The first fish, always exciting, extra-special and often unexpected, can always be enamored with “hard-earned”, “worked-for”, “overdue”, or some such portrayal of time and effort. When it’s the first fish of the season, it’s like reconnecting with a long gone friend in the way familiar and new can intertwine. When it’s on one of those I’ll-drive-over-and-just-check-things-out kind of evenings it suddenly fits perfectly into some grand script only vaguely remembered. When it bests my record for earliest adult steelhead caught in this river, it stands worthy of note if only because time itself demands some recognition of movement.
A pulse of water over the last few days measurably cooled off a river that wilts in the oppressive heat of late summer. I decided to swing a floating line and a classic low-water spey modeled after the Lady Caroline changed up with pheasant rump wing and hackle in a more orange shade. One of those setups that feels classy anyd cool – the way steelhead are meant to be fished for.
The first fish barely gave me enough time to get back into the casting groove and settle into the rhythm of the river. The hard tugging boil, a clicking reel and for a moment there’s a bit of disbelief this is all really happening. I get it in quickly, grab a quick photo and wonder what’s next. I fish down past the bucket, into water I rarely connect in, despite it’s fishy appeal. I’ve stood here easily a hundred times and the line is always the same – one more step and swing and I’m outta here. That’s when it all happens again, the soild tug, boil and a broad flash of silver across the surface before it all goes slack. Whoa.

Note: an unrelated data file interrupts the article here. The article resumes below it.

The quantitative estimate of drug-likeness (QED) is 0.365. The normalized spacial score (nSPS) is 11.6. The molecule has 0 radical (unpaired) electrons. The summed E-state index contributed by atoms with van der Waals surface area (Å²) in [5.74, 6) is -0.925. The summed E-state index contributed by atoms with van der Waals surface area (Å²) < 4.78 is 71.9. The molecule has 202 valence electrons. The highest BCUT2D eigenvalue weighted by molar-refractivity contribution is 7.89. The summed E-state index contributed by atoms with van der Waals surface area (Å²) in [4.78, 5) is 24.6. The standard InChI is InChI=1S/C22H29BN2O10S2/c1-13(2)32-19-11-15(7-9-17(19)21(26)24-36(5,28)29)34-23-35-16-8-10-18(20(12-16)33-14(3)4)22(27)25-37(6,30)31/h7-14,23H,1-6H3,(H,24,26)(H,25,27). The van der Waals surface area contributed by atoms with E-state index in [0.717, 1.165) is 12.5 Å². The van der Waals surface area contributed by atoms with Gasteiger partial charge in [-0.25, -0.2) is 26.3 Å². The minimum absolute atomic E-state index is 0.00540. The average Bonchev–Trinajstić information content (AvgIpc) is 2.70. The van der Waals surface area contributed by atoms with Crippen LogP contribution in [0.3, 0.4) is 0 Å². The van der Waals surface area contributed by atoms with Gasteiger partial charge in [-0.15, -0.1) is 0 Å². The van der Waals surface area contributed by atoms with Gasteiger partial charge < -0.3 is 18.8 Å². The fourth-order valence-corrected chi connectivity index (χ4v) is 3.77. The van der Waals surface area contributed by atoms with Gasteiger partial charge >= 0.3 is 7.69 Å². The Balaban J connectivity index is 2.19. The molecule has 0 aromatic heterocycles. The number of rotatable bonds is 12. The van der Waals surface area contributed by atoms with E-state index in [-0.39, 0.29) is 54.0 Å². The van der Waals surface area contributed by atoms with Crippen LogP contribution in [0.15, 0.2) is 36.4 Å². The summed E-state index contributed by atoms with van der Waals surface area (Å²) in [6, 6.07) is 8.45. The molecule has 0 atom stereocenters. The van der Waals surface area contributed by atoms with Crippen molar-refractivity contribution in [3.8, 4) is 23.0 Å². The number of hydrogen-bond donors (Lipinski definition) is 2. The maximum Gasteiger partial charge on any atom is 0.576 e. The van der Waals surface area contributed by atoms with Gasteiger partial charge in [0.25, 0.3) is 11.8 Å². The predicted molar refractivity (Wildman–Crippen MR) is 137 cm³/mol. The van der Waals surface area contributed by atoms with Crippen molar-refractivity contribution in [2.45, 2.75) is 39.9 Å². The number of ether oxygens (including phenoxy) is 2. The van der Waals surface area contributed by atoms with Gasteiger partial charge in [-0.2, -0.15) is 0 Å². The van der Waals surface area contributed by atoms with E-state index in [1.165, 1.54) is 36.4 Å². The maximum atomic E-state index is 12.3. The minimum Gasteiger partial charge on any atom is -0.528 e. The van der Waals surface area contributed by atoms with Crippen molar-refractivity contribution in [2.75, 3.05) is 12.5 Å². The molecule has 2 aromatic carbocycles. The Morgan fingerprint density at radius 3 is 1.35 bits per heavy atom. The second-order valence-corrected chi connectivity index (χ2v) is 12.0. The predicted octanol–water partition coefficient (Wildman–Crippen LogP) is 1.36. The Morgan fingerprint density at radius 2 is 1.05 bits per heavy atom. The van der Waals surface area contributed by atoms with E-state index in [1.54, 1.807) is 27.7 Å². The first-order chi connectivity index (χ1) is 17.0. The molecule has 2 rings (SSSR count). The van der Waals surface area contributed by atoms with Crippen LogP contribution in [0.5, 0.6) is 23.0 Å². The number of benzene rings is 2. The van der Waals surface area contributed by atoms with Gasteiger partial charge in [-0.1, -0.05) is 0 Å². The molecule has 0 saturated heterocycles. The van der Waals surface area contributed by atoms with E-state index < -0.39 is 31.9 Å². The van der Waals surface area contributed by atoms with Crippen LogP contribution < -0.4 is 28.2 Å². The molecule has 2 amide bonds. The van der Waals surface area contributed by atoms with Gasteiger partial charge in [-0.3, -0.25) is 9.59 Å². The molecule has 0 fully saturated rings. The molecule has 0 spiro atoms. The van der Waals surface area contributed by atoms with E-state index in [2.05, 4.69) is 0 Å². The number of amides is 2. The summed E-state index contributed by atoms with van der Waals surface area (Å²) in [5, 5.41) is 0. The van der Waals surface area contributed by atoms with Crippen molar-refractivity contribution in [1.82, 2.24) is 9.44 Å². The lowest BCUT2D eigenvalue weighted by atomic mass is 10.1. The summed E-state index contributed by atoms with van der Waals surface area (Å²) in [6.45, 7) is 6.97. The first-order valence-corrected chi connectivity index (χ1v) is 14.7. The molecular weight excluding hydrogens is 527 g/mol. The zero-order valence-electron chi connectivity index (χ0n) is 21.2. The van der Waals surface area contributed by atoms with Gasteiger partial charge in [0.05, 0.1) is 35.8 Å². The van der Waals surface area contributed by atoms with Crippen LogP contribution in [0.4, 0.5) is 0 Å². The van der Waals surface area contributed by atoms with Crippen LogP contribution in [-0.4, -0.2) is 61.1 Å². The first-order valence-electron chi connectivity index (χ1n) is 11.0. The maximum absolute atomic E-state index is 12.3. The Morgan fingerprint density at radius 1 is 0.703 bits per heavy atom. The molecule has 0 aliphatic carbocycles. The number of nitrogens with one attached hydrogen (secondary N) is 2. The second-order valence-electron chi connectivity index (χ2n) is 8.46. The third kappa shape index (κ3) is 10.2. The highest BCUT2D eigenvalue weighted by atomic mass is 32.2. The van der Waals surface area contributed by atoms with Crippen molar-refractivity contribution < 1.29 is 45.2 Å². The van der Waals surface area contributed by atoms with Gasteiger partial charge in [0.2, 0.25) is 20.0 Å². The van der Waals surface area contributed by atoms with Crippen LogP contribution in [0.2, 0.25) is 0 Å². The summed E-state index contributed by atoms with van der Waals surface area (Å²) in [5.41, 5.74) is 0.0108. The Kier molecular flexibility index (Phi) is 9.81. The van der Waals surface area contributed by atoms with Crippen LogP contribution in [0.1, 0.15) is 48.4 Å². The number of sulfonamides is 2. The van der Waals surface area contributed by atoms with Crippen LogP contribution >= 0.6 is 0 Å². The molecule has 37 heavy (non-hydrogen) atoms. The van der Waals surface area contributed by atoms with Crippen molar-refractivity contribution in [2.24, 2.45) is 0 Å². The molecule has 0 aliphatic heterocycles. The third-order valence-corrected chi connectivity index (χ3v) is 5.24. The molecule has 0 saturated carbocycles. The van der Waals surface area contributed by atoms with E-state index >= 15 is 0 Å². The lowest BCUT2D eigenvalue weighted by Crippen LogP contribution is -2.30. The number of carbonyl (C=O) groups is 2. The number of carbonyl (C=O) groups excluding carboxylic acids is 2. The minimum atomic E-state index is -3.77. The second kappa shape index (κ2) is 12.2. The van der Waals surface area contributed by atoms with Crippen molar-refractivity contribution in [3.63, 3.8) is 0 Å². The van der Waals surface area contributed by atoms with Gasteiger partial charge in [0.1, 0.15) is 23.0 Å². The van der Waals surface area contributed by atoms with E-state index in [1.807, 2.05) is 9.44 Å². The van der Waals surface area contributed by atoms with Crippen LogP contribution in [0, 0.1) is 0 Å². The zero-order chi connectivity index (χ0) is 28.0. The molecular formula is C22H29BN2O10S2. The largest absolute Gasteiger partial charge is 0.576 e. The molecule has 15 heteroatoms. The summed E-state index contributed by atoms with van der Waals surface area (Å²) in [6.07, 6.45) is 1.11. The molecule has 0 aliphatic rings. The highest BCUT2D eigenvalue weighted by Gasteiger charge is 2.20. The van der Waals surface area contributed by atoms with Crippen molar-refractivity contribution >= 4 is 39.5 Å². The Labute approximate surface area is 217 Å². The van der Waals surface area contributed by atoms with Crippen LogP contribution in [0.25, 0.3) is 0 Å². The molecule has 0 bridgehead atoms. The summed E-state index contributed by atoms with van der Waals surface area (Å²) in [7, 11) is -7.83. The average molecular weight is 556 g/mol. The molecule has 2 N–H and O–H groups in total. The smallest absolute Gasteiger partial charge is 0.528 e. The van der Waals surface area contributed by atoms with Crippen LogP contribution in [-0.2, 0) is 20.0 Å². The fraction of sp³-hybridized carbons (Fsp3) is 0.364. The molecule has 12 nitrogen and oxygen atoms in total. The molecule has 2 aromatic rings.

Always save the top of upper N-S for when the light is just right. Don’t fish it too early, the water is too skinny to chance spooking fish. Do one pass through and make it count. Halfway through, the fish is into the backing before the next breath. Lift into it and it turns upstream, lunging heavy and surely through the fast water – the sound of line peeling through the water. Working it over to the shallows and the fish comes unbuttoned – simple as that.
That’s when the much sought after steelhead shakes start to creep in. It’s hard to maintain composure and calm in these situations – like 32 ounces of espresso delivered directly into a nervous system now on edge. But that would be the last grab of the evening. A first night out, a familiar place and a fish that will be remembered for the rest of the year.